Despite his own fears of an early death, Harvey lived to age eighty-one before passing away on November 12, 2006, not from the heart attack he’d feared, but from complications of colon cancer. In his last book, Wilderness Alps, Harvey imagined gazing into a crystal ball and seeing many of his beloved forests and mountains conserved forever, only to be devastated by forces he couldn’t have imagined half a century prior. He saw the snows of future winters turn more and more to rain; rising summer temperatures scorch the land; proliferating wildfires destroy trees that had stood for centuries; and ancient glaciers disappear into thin air, leaving only outlines of their former glory like the invisible contours of his imaginary peaks.

In “The Geography of Absence,” Alpinist writer Astra Lincoln notes, “I read once that the climate crisis presents a crisis of narrative. There are also stories on the far side of every change. There are forefields in the wake of all great meltings.” As Korean climbing photographer Rhea Kang reminds us, the struggle for a full existence is shared by all living creatures; powerful narratives of the future might derive not only from climbers clinging to cliff faces, but also from the wind-borne seeds that manage to sprout in tiny stone cracks. While I trace more of Harvey’s hikes, I also think of what it means to write about beloved and imperiled things: to cross the arched back of a glacier and feel how much it is both living and dying, its meltwater murmuring in hundreds of voices between the blue walls of crevasses. To walk through the green shadows of giant moss-strung trees that, one hot summer day, might burst into flame.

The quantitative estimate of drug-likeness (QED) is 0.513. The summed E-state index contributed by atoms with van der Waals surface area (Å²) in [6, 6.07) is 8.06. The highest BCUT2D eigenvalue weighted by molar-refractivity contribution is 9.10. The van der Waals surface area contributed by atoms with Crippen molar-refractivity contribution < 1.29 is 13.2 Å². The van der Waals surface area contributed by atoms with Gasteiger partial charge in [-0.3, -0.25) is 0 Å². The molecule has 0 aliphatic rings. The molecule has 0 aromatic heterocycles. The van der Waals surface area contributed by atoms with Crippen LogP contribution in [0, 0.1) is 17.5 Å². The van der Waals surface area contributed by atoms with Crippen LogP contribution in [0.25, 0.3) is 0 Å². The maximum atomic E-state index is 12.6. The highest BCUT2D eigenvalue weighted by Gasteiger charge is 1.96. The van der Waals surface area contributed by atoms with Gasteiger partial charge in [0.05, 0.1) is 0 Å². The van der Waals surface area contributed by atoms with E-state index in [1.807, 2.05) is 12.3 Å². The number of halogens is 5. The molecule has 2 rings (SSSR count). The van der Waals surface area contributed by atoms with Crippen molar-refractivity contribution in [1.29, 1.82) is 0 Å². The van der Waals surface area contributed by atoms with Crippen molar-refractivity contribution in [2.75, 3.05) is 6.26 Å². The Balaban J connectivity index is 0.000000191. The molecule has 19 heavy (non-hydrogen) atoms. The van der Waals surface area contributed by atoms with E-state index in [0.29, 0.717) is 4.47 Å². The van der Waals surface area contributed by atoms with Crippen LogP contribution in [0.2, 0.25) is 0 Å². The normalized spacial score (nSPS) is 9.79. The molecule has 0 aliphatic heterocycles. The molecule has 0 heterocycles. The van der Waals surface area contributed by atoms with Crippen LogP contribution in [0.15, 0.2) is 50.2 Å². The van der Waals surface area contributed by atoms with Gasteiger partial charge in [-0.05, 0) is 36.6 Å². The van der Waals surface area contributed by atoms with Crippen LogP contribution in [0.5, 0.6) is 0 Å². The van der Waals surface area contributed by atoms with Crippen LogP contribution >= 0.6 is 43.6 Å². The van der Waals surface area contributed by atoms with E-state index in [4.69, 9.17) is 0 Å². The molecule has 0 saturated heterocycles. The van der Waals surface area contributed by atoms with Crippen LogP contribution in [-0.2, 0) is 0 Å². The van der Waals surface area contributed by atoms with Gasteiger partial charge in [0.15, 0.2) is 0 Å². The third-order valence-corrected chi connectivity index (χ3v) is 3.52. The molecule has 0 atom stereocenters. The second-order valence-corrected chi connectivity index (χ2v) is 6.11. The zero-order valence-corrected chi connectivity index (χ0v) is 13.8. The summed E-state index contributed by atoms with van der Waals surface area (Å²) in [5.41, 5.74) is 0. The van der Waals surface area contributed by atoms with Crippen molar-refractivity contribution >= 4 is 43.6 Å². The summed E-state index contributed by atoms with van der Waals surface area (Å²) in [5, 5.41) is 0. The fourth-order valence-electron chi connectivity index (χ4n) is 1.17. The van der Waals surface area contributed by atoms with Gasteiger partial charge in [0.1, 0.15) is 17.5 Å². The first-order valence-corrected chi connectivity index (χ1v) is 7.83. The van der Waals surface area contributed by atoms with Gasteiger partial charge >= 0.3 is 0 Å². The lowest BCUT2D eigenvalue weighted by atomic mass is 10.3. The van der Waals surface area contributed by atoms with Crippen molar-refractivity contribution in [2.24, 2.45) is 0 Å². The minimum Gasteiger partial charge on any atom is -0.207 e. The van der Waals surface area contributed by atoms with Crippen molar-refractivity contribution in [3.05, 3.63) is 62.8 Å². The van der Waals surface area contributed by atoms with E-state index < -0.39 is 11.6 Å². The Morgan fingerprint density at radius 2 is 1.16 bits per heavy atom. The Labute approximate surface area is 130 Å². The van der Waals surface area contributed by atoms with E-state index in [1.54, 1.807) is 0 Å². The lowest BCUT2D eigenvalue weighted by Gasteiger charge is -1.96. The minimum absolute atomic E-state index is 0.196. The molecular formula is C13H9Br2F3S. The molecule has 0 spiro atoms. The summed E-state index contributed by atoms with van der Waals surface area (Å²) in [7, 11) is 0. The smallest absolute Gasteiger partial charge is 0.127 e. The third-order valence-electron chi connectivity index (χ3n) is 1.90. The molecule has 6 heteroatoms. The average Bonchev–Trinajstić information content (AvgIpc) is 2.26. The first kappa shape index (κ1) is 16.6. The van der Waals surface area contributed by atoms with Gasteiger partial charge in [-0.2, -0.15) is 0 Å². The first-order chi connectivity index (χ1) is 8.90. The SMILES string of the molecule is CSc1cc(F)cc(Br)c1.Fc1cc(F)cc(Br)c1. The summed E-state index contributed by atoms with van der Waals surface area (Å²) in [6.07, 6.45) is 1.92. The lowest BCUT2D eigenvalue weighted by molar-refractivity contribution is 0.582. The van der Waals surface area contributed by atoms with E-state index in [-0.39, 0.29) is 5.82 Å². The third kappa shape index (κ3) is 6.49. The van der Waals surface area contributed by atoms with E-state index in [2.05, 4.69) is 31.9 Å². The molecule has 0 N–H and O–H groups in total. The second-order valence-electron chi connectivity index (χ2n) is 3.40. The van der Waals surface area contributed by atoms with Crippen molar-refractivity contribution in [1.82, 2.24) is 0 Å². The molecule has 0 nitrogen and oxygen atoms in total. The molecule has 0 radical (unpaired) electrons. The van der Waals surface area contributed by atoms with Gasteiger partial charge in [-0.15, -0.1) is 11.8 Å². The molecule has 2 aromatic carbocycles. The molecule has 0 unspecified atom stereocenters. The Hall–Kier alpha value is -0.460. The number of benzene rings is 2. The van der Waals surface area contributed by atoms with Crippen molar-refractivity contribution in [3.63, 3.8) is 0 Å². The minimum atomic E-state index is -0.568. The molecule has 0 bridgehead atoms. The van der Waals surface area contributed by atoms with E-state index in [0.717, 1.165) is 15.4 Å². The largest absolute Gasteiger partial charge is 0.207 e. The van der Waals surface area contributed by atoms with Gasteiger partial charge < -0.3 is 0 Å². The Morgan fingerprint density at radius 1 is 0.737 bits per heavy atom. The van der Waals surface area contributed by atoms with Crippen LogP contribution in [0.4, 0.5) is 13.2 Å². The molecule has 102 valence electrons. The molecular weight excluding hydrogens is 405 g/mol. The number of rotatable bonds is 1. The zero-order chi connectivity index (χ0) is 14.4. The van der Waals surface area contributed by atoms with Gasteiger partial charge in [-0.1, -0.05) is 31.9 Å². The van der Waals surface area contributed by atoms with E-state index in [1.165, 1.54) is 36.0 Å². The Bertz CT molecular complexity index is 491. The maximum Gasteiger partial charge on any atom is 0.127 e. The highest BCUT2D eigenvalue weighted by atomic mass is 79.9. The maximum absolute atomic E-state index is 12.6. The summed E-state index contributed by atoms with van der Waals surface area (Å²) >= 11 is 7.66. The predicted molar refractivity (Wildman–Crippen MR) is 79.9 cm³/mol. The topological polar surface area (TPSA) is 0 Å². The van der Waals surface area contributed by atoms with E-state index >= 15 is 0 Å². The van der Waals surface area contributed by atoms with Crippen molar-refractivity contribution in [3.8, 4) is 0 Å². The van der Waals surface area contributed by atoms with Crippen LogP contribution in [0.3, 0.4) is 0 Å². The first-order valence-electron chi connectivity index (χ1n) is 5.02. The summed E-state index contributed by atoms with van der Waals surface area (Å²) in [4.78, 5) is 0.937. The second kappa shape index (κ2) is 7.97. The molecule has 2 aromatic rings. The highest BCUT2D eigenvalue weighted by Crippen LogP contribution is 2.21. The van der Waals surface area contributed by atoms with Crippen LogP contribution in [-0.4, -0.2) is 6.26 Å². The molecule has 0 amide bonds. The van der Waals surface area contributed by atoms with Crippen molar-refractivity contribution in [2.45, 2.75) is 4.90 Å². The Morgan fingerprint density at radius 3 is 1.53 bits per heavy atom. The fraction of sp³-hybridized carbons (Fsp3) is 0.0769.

A few hundred miles from The Tooth, the village of Lytton, in British Columbia, has nearly been “burned from the map,” as an Economist journalist wrote. My partners and I watched the air-quality reports as we looked for places in the Cascades smoke-free enough to climb. Still, a haze often drifts through the air, dissolving the outlines of peaks as if melting the contours of the land. During our ascent of the Tooth, my first glimpse of Takobed was the only clear one we’d have. Over the course of the day, the ashen haze thickened and rose until the distant peak became, at last, only a faint sliver of white, like a wisp of cloud, against the paling sky–a fragment of a fading, yet still eternal, dream.

[Part of this essay is adapted from Katie Ives’ book, Imaginary Peaks: The Riesenstein Hoax and Other Mountain Dreams, published in the autumn of 2021. A signed copy can be purchased in our online store here. This story originally appeared in Alpinist 76, which is now available on newsstands and in our online store here.–Ed.]